The following were among actions taken at the June 23 meeting of the Arlington County Board. For more information, call 358-3130.
CHILD CARE FEES -- Low-income Arlington families whose children currently receive free or reduced-cost day care under a program subsidized by the state and the county must pay a larger share of the costs, beginning in October. The County Board adopted a new sliding-fee scale in keeping with a recent state mandate.
The new fees will take effect in August for people whose children are not currently enrolled in the program.
Approximately 500 county children -- whose families' gross monthly incomes are no more than 70 percent of the state median income, or $1,856 for a family of three -- currently receive free or reduced-price day care in the program.
The program covers all the day care costs for almost three fourths of these children, whose family's gross monthly income is less than 56 percent of the state median. Families who earn 56 to 70 percent of the state median contribute $134 to $298 per month toward day care services.
However, because of the mounting costs of providing day-care services, the state recently ruled that all families participating in the day-care subsidy program must contribute by paying a percentage of their gross monthly incomes based on a sliding scale.
As a result, a three-person family whose day-care costs are now fully subsidized will instead contribute one to seven percent of the family gross monthly income -- or about $5 to $102 per month. Families which earn 56 to 70 percent of the state median income, which is $2,652 per month for three-person family, and currently pay a portion of day-care costs must now pay between 4 and 7 percent more, or a total of 9 to 17 percent of the family income -- about $143 to $316 per month -- toward day care.
The cost to the family of day-care services for each additional child will continue to be half the cost the family paid for the initial child. Costs diminish for large families, with a third child paying half the cost of the second, and a fourth half the cost of the third.
The county has allocated about $1.5 million in local funds and is expecting about $430,000 in state funds to finance the program for the fiscal year starting July 1.
City of Falls Church
The following were among actions taken at the June 25 meeting of the Falls Church City Council. For more information, call 241-5004.
PAY INCREASES APPROVED -- The City Council voted 6 to 1 to increase the salaries of the mayor and members of the City Council, the School Board and the Planning Commission by 50 to 200 percent, the first increase for these officials since 1966.
The salary raises for the mayor and the six council members will take effect July 1, 1992, after the current term of each one has expired. All other pay increases will start at the beginning of next fiscal year, on July 1.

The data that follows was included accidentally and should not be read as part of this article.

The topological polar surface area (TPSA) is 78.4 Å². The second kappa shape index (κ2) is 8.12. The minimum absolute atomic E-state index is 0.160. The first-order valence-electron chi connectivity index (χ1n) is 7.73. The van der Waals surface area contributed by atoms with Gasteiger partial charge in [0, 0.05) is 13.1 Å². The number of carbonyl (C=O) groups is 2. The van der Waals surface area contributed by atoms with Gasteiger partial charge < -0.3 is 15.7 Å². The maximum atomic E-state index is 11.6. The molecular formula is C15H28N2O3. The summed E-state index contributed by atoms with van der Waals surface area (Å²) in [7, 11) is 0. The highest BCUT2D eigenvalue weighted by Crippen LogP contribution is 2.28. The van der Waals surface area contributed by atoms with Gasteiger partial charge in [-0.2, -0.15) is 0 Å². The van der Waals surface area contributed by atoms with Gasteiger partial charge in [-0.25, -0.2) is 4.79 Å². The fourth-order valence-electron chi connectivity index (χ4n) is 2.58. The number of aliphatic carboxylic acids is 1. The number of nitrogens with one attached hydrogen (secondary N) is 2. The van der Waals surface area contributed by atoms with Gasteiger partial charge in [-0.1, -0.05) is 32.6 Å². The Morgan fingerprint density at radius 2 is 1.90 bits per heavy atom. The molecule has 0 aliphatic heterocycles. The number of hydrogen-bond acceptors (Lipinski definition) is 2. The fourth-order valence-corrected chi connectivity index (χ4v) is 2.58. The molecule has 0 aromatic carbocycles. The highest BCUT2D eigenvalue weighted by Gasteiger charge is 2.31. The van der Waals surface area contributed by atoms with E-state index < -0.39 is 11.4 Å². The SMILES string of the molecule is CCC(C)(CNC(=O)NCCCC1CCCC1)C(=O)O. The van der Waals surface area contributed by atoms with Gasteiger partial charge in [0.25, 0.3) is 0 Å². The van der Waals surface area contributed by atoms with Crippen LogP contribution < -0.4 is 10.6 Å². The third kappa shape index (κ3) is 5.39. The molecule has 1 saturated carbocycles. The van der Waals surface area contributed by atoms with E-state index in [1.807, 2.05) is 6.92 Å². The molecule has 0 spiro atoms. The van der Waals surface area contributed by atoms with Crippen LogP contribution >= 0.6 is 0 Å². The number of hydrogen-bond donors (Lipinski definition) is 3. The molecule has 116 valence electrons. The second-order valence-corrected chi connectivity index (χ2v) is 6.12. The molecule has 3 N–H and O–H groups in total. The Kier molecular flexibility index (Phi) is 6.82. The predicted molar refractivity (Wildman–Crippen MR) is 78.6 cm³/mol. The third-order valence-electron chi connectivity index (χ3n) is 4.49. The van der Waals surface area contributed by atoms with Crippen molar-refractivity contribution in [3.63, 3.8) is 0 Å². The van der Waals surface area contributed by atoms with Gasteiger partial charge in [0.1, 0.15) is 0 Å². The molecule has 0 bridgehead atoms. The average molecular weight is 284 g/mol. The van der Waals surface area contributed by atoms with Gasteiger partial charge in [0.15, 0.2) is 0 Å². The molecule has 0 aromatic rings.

The council doubled the annual compensation for council members, bringing it to $2,400 per year, and raised the mayor's compensation by 50 percent, to $3,600.
The council also doubled the annual compensation of the six Planning Commission members and the six School Board members, to $1,200, and tripled the annual pay for the chairman of each of the two bodies, to $1,800.
"Even with these raises, we're not keeping up, but it is a step in the right direction," said council member Carol DeLong. Delong proposed the increases last winter, in part, she said at the time, because the pay for such positions in Falls Church, a city of 9,500 residents, lagged behind that of even smaller jurisdictions in the area.
In Manassas Park, for example, a city with about 2,300 fewer residents, council members are paid $2,500, the mayor is paid $3,100, School Board members are paid $1,800 and the School Board chairman is paid $2,200. Planning commissioners in Manassas Park are not paid.
Mayor Elizabeth Blystone and council members DeLong, Elizabeth Havlik, Gary Knight, James Slattery and Susanne Bachtel voted for the pay increases.
Council member Cynthia Garner opposed the pay increases because, she said, she refuses to look at the position of council member "in terms of hourly wages" and because she would have preferred that the council include language in the new ordinance that would allow council members to waive their pay. Garner said she plans to introduce legislation that would allow a pay waiver.
COUNCIL MEMBERS HONORED -- More than 15 city residents took the microphone to pay their respects to the mayor and three council members who are retiring after serving at least six years each on the seven-member governing panel.
Mayor Blystone and council members DeLong, Havlik and Knight, who belong to the Citizens for a Better City political organization, all announced last winter that they would not seek reelection last May. Each cited personal reasons for retiring, and all said they made the decision independently.